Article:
Affordable housing advocates have long lamented stagnant federal funding for rental assistance programs, public housing, and the various block grant programs that help build and preserve affordable housing.
The National Low Income Housing Coalition called for increases in funding to various federal housing programs. The deterioration of public housing conditions, particularly in New York City, is an ongoing concern.
Sen. Elizabeth Warren’s plan includes almost $500 billion in additional investments in various federal housing funds, with the goal of building 3.2 million new housing units, which Warren’s camp believes will bring down rents for low- and middle-families.
Most of that money is a $445 billion investment in the Housing Trust Fund, an affordable housing production and preservation program run by the Department of Housing and Urban Development (HUD). It also allocates $25 billion for the Capital Magnet Fund to build housing; $4 billion for what would be a newly created Middle-Class Housing Emergency Fund, and $3 billion for the Public Housing Capital Fund for maintenance and improvements to public housing complexes.
Castro has proposed increasing the Housing Trust Fund and the Capital Magnet Fund by “at least $45 billion per year,” and he wants to reform and expand the Low Income Housing Tax Credit (LIHTC) program by $4 billion per year. Klobuchar also proposed expanding LIHTC, but hasn’t provided a specific dollar amount.
Castro and Klobuchar plans both call for an expansion of the Housing Choice Voucher program to cover all families under 50 percent of the area median income, and Castro proposes expanding eligibility to take student loans into account.
Klobuchar proposes increased investment in a number of other federal housing programs, although not specific dollar amounts. They include rural housing assistance grants, aid to people with disabilities, and aid to people with AIDS. She also proposes using Fannie Mae and Freddie Mac to provide mortgage liquidity in rural housing markets.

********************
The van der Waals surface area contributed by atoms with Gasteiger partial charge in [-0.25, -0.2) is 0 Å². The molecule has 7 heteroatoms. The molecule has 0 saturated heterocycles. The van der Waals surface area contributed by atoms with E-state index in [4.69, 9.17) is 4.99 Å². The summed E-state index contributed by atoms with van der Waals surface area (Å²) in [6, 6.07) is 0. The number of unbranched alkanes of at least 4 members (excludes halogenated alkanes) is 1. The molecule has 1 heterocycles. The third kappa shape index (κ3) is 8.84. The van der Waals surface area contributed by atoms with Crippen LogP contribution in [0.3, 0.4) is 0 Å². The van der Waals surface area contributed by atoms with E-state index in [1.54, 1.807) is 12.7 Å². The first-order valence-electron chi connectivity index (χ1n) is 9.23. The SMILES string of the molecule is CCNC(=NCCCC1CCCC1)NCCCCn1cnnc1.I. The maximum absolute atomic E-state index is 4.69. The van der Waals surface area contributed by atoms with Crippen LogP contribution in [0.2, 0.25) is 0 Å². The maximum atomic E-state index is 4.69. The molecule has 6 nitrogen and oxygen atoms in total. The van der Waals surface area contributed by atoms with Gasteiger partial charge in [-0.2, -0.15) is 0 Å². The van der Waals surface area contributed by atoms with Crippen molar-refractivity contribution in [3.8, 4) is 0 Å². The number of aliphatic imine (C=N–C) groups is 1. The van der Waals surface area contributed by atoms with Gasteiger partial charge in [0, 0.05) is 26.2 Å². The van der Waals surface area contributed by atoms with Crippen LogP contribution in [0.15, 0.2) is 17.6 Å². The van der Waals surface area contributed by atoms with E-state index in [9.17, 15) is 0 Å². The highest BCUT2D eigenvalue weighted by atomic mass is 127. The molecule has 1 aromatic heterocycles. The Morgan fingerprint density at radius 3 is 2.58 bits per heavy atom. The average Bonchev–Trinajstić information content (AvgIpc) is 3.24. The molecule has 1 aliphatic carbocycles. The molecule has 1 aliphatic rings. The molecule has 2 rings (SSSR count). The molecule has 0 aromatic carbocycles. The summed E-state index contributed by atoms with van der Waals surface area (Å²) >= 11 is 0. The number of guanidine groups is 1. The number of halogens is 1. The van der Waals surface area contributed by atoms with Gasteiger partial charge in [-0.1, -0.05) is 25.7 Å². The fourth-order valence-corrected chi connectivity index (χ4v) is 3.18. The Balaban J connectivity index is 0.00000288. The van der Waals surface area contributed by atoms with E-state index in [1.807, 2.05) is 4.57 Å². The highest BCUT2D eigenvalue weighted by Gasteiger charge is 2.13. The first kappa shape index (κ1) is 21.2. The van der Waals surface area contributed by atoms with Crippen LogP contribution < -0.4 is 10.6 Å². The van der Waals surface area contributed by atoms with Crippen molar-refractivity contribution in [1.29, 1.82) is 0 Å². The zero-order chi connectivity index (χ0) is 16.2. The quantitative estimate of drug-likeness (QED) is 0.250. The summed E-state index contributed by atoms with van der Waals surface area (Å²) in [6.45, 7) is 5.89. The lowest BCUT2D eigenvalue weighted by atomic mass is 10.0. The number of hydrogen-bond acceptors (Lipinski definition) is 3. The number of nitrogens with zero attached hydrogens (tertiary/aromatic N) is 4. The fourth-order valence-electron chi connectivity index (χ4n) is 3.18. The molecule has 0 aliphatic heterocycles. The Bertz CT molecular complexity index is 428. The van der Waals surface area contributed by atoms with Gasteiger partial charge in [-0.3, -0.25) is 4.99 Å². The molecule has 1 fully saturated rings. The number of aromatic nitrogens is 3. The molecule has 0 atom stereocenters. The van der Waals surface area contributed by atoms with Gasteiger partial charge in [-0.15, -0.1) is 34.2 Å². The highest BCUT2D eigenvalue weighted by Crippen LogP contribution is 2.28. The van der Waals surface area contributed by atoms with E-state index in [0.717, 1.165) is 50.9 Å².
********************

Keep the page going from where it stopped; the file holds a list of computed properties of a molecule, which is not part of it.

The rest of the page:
Yes In My Back Yard (YIMBY)
Affordable housing advocates have identified local zoning laws as a barrier to building more housing. Limits on how high a building can be and minimum parking requirements are often called “Not In My Back Yard” policies, or NIMBY. The movement to roll these policies back is aptly called YIMBY policies.
Because these laws are administered at the local level, federal policy can’t do much to directly change these laws and instead attempts to incentivize—or punish—local governments to change them. Castro has proposed a Presidential Commission on Zoning Reform to establish federal guidelines on land use and zoning.
Warren’s plan puts $10 billion into a new grant program communities can use to build infrastructure, but local governments have to reform land-use laws to be eligible.
Booker’s plan uses a similar mechanism by tying more than $16 billion in federal block grant money—including Community Development Block Grants (CDBG)—to local governments reforming zoning laws that serve as barriers to building more housing units. Castro also wants to expand CDBG and rural development programs by $2 billion per year, and tie the money to zoning reforms.
Klobuchar proposes “prioritizing” local governments that reform local zoning laws when allocating federal housing and infrastructure funds, but doesn’t specify which ones.
However, it’s an open question whether these proverbial carrots and sticks will have an impact in the places where zoning reform is needed most—wealthy communities. Zoning barriers and NIMBYism are usually prevalent in areas that have high property values and, thus, a strong tax base, meaning they aren’t as reliant on federal funding for infrastructure needs, or they don’t get that money to begin with. Those local governments may just forego the federal funding rather than reform zoning laws.